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United States Department of Agriculture

Agricultural Research Service

Research Project: PROTOZOAN PARASITES AFFECTING FOOD ANIMALS, FOOD SAFETY, AND PUBLIC HEALTH Title: Molecular characterisation of species and genotypes of Cryptosporidium and Giardia and assessment of zoonotic transmission

Authors
item Xiao, Lihua - CDC, ATLANTA, GA
item Fayer, Ronald

Submitted to: International Journal for Parasitology
Publication Type: Peer Reviewed Journal
Publication Acceptance Date: April 1, 2008
Publication Date: June 3, 2008
Citation: Xiao, L., Fayer, R. 2008. Molecular characterisation of species and genotypes of Cryptosporidium and Giardia and assessment of zoonotic transmission. International Journal for Parasitology. 38(2008):1239-1255.

Interpretive Summary: The molecular characterization of species and genotypes of Cryptosporidium and Giardia is essential for accurately identifying organisms and assessing zoonotic transmission. Results of recent molecular epidemiologic studies strongly suggest that zoonotic transmission plays an important role in cryptosporidiosis epidemiology in industrialized nations, especially in Europe. In such cases the most prevalent zoonotic species is C. parvum. In contrast, zoonotic transmission of C. parvum is largely absent in developing countries. Genotyping and subtyping data suggest that zoonotic transmission is not significant in giardiasis epidemiology in either developing or industrialized countries. Molecular characterization of Cryptosporidium and Giardia is a relatively recent application that is evolving as new genes are being found that increase the accuracy of identification while discovering greater diversity of species and yet unnamed taxa within these two important genera. As molecular data accumulate our understanding of the role of zoonotic transmission in epidemiology and clinical manifestations is becoming clearer.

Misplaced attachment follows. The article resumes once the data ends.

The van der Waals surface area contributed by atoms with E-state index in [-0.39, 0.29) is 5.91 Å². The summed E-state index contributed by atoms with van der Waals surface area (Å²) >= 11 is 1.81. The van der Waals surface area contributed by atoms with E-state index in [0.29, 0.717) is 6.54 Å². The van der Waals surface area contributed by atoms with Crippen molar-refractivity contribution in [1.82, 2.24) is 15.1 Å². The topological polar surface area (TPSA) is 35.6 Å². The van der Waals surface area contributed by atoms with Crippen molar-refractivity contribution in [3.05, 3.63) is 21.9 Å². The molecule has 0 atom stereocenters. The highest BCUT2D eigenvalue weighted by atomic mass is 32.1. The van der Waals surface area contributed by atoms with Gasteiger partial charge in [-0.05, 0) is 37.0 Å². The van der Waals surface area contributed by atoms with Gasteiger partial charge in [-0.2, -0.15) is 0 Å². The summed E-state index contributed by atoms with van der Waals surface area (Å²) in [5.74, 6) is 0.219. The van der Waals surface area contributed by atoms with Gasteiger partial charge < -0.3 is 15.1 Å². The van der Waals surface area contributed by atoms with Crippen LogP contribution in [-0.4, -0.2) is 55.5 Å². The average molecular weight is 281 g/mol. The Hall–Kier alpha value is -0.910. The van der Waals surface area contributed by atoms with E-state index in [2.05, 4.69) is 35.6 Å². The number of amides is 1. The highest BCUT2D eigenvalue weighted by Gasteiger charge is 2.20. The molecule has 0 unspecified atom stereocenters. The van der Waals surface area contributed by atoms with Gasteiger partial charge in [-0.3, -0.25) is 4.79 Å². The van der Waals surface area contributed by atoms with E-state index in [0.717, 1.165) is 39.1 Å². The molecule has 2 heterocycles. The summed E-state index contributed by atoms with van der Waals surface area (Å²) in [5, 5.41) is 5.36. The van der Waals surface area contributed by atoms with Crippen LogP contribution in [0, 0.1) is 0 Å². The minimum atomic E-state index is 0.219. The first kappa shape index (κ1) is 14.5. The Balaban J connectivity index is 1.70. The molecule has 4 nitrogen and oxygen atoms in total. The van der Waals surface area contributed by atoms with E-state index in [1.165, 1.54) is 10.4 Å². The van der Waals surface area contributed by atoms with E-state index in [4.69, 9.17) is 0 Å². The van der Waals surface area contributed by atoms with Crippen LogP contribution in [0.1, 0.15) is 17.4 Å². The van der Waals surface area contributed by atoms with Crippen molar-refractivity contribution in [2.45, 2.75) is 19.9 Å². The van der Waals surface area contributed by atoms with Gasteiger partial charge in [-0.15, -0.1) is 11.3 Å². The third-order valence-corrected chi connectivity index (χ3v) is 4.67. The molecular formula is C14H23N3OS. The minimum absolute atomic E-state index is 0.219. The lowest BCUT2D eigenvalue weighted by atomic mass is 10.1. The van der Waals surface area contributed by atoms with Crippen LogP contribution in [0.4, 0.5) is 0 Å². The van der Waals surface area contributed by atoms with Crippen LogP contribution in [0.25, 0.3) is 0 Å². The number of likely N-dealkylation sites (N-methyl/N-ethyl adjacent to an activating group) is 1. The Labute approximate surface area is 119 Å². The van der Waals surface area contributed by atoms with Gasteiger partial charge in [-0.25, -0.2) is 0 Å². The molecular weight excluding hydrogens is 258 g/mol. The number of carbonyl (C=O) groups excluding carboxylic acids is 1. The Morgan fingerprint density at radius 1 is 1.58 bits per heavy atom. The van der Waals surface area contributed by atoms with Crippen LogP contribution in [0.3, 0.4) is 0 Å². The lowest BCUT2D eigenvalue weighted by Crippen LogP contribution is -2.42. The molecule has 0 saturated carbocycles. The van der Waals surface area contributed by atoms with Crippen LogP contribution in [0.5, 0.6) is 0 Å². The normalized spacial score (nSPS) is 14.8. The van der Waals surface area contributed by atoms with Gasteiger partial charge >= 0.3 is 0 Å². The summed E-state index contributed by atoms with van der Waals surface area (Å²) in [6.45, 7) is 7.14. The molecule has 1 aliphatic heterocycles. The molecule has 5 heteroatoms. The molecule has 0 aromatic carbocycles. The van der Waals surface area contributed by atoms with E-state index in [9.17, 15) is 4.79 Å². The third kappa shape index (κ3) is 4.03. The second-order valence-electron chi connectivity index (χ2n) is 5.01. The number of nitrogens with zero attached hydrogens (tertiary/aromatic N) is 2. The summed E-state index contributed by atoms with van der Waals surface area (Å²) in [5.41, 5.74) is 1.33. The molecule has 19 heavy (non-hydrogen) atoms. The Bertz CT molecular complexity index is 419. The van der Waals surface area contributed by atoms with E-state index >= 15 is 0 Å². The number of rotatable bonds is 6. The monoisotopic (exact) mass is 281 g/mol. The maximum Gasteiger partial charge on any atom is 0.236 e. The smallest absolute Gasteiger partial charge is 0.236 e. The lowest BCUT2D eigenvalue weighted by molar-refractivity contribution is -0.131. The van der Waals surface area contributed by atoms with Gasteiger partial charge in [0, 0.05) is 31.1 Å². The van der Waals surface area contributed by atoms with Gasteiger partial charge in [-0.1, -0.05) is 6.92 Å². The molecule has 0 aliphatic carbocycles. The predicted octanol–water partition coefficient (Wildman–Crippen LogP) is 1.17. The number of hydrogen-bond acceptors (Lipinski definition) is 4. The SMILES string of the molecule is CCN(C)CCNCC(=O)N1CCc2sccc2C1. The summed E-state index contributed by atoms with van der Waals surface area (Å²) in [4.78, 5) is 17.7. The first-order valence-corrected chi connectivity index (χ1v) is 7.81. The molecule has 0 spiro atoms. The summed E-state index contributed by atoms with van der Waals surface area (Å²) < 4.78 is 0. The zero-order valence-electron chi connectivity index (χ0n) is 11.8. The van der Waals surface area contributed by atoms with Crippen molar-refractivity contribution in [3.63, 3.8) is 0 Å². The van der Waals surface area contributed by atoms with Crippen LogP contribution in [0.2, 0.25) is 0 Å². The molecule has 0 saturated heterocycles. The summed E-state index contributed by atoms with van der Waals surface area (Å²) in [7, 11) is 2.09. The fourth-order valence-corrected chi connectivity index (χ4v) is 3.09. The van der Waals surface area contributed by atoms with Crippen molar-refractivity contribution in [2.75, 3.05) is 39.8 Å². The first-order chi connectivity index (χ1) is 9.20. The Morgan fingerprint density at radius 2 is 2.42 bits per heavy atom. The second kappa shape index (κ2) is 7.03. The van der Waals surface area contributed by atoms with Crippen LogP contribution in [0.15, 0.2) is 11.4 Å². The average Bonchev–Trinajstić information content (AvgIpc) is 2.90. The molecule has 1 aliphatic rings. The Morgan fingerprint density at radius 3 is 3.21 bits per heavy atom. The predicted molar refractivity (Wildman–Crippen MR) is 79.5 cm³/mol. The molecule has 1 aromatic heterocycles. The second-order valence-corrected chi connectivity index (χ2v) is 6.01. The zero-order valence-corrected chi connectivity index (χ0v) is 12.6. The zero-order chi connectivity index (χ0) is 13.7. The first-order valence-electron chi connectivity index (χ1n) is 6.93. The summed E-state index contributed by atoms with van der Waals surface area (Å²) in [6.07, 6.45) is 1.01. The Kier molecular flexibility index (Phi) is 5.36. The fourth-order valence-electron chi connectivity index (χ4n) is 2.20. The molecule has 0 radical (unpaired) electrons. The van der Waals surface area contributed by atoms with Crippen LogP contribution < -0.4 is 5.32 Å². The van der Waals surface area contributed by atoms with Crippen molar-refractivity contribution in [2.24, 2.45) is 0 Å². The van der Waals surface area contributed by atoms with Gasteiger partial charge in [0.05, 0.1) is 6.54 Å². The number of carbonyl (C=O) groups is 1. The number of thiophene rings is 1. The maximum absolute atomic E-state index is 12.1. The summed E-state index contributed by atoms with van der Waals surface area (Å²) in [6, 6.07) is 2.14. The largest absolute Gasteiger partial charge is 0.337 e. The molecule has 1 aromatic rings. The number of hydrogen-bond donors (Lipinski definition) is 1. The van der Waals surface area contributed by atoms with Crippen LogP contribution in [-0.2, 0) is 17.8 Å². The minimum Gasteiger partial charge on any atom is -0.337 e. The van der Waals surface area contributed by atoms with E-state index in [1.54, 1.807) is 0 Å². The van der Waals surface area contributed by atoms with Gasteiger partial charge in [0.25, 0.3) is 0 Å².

Technical Abstract: The molecular characterization of species and genotypes of Cryptosporidium and Giardia is essential for accurately identifying organisms and assessing zoonotic transmission. Results of recent molecular epidemiologic studies strongly suggest that zoonotic transmission plays an important role in cryptosporidiosis epidemiology in industrialized nations, especially in Europe. In such cases the most prevalent zoonotic species is C. parvum. In contrast, zoonotic transmission of C. parvum is largely absent in developing countries. Genotyping and subtyping data suggest that zoonotic transmission is not significant in giardiasis epidemiology in either developing or industrialized countries. Molecular characterization of Cryptosporidium and Giardia is a relatively recent application that is evolving as new genes are being found that increase the accuracy of identification while discovering greater diversity of species and yet unnamed taxa within these two important genera. As molecular data accumulate our understanding of the role of zoonotic transmission in epidemiology and clinical manifestations is becoming clearer.

Last Modified: 10/23/2014
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